Petty crimes given new legal definition

Nearing the end of his tenure, Supreme Court Chief Justice Harifin Tumpa has issued a regulation to update the definition of a petty crime for the first time since 1960, in the hope that it will bring a stronger sense of integrity to the criminal justice system.

Under the new regulation, the 2012 Supreme Court Regulation No. 2 announced by Harifin earlier this week, thefts, fraud and vandalism would be deemed petty crimes if they caused a maximum of Rp 2.5 million in losses in goods or money. The previous limit was set at Rp 250.

The new regulation comes after the criminal justice system was recently marred by what many believe to be miscarriages of justice against petty criminals.

Last December, prosecutors sought a five-year jail term for a boy accused of stealing a pair of slippers, worth Rp 35,000, belonging to a police officer in Palu, Central Sulawesi. The prosecution sparked public outcry throughout the country.

The trial judge did not sentence the boy to prison after finding him guilty, instead sending him back to his parents. The boy, however, allegedly suffered abuse during the 21 days he spent inside a police detention center.

The Criminal Code, first drafted in 1958, has been amended several times. Yet, the amount to be lost to be considered a petty crime remains less than Rp 250. The amount of loss was first stipulated in an amendment to the Criminal Code in 1960.

The 1960 regulation increased the amount lost from Rp 25 in the 1915 definition of petty crime to Rp 250 to adjust to the economic situation of the time.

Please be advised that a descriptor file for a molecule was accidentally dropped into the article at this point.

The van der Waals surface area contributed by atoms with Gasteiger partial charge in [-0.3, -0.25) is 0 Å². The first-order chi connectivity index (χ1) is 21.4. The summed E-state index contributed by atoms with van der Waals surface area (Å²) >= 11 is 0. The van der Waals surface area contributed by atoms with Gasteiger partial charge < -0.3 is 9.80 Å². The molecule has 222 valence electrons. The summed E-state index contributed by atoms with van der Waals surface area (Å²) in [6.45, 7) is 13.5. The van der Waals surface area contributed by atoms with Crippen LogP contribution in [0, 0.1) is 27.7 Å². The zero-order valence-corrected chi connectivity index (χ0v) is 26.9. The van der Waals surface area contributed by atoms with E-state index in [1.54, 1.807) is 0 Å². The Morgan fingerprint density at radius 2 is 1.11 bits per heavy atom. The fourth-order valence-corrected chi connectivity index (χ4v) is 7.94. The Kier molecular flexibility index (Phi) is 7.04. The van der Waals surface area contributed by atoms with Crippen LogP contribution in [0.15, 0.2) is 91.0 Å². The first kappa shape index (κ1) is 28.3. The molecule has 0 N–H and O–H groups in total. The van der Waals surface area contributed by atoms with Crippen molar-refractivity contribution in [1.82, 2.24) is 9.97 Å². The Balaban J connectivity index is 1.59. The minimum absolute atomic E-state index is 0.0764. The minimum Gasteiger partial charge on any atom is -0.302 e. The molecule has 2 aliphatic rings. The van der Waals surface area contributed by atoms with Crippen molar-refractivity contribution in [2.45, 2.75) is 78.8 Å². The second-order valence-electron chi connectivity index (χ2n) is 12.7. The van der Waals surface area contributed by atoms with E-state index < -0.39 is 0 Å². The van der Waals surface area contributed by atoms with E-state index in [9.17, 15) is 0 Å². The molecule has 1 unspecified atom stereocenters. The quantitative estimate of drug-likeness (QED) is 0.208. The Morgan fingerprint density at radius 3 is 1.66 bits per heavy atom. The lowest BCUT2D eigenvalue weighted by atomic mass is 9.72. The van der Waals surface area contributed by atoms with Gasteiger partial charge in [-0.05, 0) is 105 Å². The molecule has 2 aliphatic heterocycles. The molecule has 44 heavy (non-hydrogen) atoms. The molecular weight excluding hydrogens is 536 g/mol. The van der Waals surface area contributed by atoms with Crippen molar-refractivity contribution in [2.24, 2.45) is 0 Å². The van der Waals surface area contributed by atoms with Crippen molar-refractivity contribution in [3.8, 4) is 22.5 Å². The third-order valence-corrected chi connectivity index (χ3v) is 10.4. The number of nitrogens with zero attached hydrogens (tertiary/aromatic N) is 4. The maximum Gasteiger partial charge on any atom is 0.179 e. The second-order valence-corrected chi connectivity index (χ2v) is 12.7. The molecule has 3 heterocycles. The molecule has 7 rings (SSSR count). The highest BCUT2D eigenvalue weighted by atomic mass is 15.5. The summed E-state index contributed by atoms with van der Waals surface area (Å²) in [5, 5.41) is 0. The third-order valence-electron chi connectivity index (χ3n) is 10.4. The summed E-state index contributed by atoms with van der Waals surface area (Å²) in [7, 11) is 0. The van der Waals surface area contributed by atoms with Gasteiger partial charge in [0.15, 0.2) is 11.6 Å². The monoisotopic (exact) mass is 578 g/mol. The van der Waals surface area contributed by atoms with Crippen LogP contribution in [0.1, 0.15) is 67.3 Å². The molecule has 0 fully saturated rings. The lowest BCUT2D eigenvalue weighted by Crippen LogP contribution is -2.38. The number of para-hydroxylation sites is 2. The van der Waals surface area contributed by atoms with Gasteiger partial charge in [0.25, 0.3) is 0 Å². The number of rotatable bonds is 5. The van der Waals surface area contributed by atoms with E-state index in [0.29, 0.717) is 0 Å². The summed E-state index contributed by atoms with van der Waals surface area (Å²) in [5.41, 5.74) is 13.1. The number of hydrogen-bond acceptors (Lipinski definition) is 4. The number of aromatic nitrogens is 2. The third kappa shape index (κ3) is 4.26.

Harifin said that the new definition could prevent suspects in petty theft cases from being charged with articles in the Criminal Code used to prosecute burglary or other crimes that could carry a maximum jail term of five years, such as the Article 362 used to charge the boy in the Palu sandal-theft case.

The Supreme Court believed that the adjustment to the amount of losses in petty crimes could help prosecutors handled the cases proportionately.

“The maximum sentence for petty crimes is a three-month jail term,” Harifin said.

The Supreme Court based the decision on the current price of gold.

With the new regulation, suspects or defendants in petty crime cases are “not liable to detention” and a case cannot be brought to the appellate court.

The regulation, however, was not aimed at amending the Criminal Code.

“The Supreme Court simply adjusts the value of money to match the current conditions,” Harifin said, adding that a revision to the Criminal Code would have to go through deliberation at the House of Representatives.

“This process would take a long time to complete. While cases of petty crimes continue to be tried in courts, we deem it necessary to adjust the amount of money stipulated in the code,” he said.

The Supreme Court also ruled that all fines in the Code, mostly of around Rp 4,500, be increased 100 percent.

Institute for Criminal Justice Reform activist Anggara said that the Supreme Court’s move was laudable as it could serve as an impetus for the government to immediately start amending the outdated Criminal Code.

But Anggara said that the regulation would have little impact on other law enforcement agencies, such as the National Police and the Attorney General’s Office.

“It will only be applicable to the courts, but will not affect the police or prosecutors,” he said. “Both can still detain suspects for petty crime allegation.”

Anggara said that serious change could only happen with the amendment of the Criminal Code, “or at least a revision to 1960 Government Regulation.”

“The quick measure once worked well in 1960,” he said.

Legal activist Erna Ratnaningsih, formerly of the Indonesian Legal Aid Foundation, said that it was up to the National Police and the Attorney General’s Office to follow suit.

Sumber: The Jakarta Post


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